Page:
Log Out

Advertisement

Respite from East-West Metro tunnel seepage

Race to help some residents return by Puja

By Kinsuk Basu in Calcutta

  • Published 13.09.19, 2:16 AM
  • Updated 13.09.19, 2:16 AM
Buildings in Durga Pituri Lane, Bowbazar, that have collapsed because of the East-West Metro’s tunnel-boring work.
Buildings in Durga Pituri Lane, Bowbazar, that have collapsed because of the East-West Metro’s tunnel-boring work. Picture by Pradip Sanyal

There has been no seepage of water into the East-West Metro tunnel in Bowbazar for more than a day and no fresh subsidence, engineers said on Thursday.

They also held out the hope that residents of some of the buildings in the area that have not been affected much by subsidence could return home by Puja.

The seepage of water into the tunnel, through which Howrah-bound trains of East-West Metro will run, started late on August 31, after the machine boring the tunnel hit a giant aquifer in Bowbazar. The seepage triggered subsidence, which in turn damaged many buildings. Hundreds of residents have been evacuated.

The 16.5km East-West Metro corridor will stretch between Salt Lake Sector V and Howrah Maidan and run under the Hooghly.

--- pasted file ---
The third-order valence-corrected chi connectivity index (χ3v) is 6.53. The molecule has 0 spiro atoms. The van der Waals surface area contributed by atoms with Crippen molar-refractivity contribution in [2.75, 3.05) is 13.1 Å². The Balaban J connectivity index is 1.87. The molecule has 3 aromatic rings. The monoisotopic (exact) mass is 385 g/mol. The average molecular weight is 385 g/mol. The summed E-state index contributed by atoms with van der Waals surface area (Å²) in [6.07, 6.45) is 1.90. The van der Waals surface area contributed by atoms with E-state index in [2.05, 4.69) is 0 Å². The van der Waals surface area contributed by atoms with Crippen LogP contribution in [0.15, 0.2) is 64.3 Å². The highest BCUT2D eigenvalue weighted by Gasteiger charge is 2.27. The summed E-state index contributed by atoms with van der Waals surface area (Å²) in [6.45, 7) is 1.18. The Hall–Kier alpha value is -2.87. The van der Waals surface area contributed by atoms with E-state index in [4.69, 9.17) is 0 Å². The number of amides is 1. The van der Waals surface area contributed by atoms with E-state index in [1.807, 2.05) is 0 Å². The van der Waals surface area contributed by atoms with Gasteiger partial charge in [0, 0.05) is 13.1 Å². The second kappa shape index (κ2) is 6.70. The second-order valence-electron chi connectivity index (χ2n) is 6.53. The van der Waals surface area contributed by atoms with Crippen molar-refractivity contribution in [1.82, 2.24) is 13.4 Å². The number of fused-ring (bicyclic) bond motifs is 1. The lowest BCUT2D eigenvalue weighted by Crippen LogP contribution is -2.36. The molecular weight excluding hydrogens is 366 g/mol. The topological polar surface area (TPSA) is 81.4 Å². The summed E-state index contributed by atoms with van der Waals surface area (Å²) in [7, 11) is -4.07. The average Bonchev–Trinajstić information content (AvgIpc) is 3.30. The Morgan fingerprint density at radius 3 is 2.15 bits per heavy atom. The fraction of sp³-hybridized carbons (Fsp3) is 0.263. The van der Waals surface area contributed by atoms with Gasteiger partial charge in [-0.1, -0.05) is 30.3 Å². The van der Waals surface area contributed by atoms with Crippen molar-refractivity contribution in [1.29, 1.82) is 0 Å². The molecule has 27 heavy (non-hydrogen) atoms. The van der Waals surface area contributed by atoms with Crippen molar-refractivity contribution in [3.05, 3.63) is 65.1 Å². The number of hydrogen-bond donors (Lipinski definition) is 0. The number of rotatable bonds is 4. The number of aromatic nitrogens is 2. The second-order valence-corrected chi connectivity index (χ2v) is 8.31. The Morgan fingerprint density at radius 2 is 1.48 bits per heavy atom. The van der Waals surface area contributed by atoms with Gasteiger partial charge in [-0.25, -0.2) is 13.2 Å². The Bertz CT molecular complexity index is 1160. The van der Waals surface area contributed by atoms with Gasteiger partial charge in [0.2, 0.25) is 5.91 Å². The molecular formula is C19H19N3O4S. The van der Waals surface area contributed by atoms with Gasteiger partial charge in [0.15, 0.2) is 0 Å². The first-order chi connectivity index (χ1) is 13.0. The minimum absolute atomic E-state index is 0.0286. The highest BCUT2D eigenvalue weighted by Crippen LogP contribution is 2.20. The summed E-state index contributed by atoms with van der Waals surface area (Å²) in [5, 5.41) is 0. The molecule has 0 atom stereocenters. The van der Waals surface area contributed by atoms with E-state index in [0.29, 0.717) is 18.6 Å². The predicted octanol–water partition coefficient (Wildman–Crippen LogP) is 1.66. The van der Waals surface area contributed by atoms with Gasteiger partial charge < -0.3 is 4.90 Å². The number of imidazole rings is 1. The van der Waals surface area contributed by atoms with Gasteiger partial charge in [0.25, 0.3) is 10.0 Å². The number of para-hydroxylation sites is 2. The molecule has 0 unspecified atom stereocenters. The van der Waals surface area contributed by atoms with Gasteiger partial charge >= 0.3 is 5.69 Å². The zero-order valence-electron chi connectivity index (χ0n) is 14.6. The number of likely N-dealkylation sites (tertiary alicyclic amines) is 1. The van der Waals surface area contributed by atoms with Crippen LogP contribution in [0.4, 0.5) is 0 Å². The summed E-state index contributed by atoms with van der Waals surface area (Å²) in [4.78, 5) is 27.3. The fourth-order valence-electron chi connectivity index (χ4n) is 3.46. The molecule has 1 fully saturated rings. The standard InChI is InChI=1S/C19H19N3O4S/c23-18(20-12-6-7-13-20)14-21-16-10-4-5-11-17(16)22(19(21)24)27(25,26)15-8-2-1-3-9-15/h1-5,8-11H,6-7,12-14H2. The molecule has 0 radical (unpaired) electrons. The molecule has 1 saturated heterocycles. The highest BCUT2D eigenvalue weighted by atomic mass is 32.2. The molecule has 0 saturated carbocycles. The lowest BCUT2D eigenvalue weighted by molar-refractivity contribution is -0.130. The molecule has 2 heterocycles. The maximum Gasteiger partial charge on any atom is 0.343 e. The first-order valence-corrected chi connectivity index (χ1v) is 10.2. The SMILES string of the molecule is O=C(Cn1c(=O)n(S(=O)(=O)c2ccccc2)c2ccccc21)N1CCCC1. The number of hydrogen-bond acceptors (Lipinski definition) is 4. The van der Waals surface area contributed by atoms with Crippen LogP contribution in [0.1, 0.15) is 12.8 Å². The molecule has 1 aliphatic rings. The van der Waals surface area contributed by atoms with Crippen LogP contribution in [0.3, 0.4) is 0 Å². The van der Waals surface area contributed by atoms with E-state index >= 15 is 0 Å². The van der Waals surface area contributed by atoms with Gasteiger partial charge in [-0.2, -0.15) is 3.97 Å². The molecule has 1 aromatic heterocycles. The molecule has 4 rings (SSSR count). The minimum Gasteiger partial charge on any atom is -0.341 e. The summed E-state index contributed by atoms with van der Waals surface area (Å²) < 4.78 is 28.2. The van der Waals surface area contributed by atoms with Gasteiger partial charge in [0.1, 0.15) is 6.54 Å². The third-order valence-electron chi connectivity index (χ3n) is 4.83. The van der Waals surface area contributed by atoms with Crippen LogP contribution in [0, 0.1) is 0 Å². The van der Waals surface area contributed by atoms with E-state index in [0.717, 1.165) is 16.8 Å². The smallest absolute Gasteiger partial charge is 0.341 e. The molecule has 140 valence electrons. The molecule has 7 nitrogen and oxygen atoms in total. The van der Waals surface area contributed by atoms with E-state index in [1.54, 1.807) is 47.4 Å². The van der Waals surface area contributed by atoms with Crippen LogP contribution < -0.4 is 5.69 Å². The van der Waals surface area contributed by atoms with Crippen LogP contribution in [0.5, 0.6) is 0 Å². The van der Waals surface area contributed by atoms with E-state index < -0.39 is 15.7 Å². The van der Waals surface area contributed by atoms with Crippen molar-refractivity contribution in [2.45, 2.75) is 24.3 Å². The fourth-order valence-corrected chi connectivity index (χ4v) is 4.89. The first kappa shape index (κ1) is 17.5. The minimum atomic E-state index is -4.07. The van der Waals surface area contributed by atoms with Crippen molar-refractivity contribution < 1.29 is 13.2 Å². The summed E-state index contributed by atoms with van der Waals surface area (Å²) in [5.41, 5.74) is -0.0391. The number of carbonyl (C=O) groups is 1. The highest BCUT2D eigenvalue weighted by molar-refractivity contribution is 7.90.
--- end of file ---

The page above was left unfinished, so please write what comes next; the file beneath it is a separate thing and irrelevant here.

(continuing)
Engineers of Kolkata Metro Rail Corporation (KMRC), the implementing agency of the project, said subsidence would stop once they could end water seepage.

“We have been working inside the tunnel for some time. We have noticed that there has been no seepage over the past 23 hours,” a KMRC engineer said around 6.30pm on Thursday. “There has been no increase in the level of subsidence.”

The implementing agency has flown in British engineer John Endicott, who has decades of experience in boring tunnels across the world, from Hong Kong to find ways to arrest water seepage and subsidence.

“We can say there would be no fresh cracks in the buildings in Bowbazar,” Endicott said.

Sources said the five-member committee that is surveying buildings in Bowbazar had identified close to 30 structures that could be restored with minor repairs. KMRC officials said they would try to facilitate the return of the residents of these buildings by Puja.

“Our immediate focus is on those buildings that can be restored with minor repairs,” said Nitin Som, an emeritus professor at Jadavpur University and the head of the committee.

Advertisement